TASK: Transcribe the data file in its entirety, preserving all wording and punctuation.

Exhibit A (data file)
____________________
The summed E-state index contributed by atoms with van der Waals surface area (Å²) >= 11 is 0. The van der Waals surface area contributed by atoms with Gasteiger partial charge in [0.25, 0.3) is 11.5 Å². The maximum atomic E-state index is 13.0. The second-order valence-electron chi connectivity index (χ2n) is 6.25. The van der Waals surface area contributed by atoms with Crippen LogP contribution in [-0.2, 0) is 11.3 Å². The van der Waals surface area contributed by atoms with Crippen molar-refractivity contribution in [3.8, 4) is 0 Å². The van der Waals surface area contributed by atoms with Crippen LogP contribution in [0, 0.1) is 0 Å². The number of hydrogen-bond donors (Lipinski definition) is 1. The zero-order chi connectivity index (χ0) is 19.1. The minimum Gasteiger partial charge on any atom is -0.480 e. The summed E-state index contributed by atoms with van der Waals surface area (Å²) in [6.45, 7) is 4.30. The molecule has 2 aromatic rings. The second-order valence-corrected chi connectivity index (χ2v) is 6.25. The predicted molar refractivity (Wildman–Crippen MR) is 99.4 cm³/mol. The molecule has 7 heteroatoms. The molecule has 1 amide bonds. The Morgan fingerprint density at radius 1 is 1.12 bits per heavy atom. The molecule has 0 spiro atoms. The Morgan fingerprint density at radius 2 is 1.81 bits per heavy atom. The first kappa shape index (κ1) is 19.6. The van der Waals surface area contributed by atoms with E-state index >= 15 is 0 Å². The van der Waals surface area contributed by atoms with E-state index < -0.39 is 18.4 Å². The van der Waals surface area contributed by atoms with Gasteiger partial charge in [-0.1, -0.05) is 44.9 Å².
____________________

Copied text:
The summed E-state index contributed by atoms with van der Waals surface area (Å²) >= 11 is 0. The van der Waals surface area contributed by atoms with Gasteiger partial charge in [0.25, 0.3) is 11.5 Å². The maximum atomic E-state index is 13.0. The second-order valence-electron chi connectivity index (χ2n) is 6.25. The van der Waals surface area contributed by atoms with Crippen LogP contribution in [-0.2, 0) is 11.3 Å². The van der Waals surface area contributed by atoms with Crippen molar-refractivity contribution in [3.8, 4) is 0 Å². The van der Waals surface area contributed by atoms with Crippen LogP contribution in [0, 0.1) is 0 Å². The number of hydrogen-bond donors (Lipinski definition) is 1. The zero-order chi connectivity index (χ0) is 19.1. The minimum Gasteiger partial charge on any atom is -0.480 e. The summed E-state index contributed by atoms with van der Waals surface area (Å²) in [6.45, 7) is 4.30. The molecule has 2 aromatic rings. The second-order valence-corrected chi connectivity index (χ2v) is 6.25. The predicted molar refractivity (Wildman–Crippen MR) is 99.4 cm³/mol. The molecule has 7 heteroatoms. The molecule has 1 amide bonds. The Morgan fingerprint density at radius 1 is 1.12 bits per heavy atom. The molecule has 0 spiro atoms. The Morgan fingerprint density at radius 2 is 1.81 bits per heavy atom. The first kappa shape index (κ1) is 19.6. The van der Waals surface area contributed by atoms with E-state index >= 15 is 0 Å². The van der Waals surface area contributed by atoms with E-state index < -0.39 is 18.4 Å². The van der Waals surface area contributed by atoms with Gasteiger partial charge in [-0.1, -0.05) is 44.9 Å².